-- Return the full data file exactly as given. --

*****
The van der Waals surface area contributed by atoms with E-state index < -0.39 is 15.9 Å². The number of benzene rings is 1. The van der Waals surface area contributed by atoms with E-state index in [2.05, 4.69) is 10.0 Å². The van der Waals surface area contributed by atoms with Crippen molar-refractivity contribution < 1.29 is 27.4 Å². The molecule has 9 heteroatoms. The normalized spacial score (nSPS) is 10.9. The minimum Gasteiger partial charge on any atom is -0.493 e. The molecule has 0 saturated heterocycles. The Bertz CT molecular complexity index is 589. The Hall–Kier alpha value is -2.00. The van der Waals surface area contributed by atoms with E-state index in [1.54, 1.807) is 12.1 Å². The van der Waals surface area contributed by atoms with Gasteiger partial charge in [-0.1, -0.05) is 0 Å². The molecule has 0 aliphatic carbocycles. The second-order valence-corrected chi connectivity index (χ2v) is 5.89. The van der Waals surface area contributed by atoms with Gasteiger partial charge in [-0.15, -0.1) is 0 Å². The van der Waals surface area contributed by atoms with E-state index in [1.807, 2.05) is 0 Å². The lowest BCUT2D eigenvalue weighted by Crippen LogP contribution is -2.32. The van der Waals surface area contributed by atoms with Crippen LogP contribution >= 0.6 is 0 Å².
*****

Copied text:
The van der Waals surface area contributed by atoms with E-state index < -0.39 is 15.9 Å². The number of benzene rings is 1. The van der Waals surface area contributed by atoms with E-state index in [2.05, 4.69) is 10.0 Å². The van der Waals surface area contributed by atoms with Crippen molar-refractivity contribution < 1.29 is 27.4 Å². The molecule has 9 heteroatoms. The normalized spacial score (nSPS) is 10.9. The minimum Gasteiger partial charge on any atom is -0.493 e. The molecule has 0 saturated heterocycles. The Bertz CT molecular complexity index is 589. The Hall–Kier alpha value is -2.00. The van der Waals surface area contributed by atoms with E-state index in [1.54, 1.807) is 12.1 Å². The van der Waals surface area contributed by atoms with Gasteiger partial charge in [-0.1, -0.05) is 0 Å². The molecule has 0 aliphatic carbocycles. The second-order valence-corrected chi connectivity index (χ2v) is 5.89. The van der Waals surface area contributed by atoms with Gasteiger partial charge in [-0.15, -0.1) is 0 Å². The van der Waals surface area contributed by atoms with E-state index in [1.807, 2.05) is 0 Å². The lowest BCUT2D eigenvalue weighted by Crippen LogP contribution is -2.32. The van der Waals surface area contributed by atoms with Crippen LogP contribution >= 0.6 is 0 Å².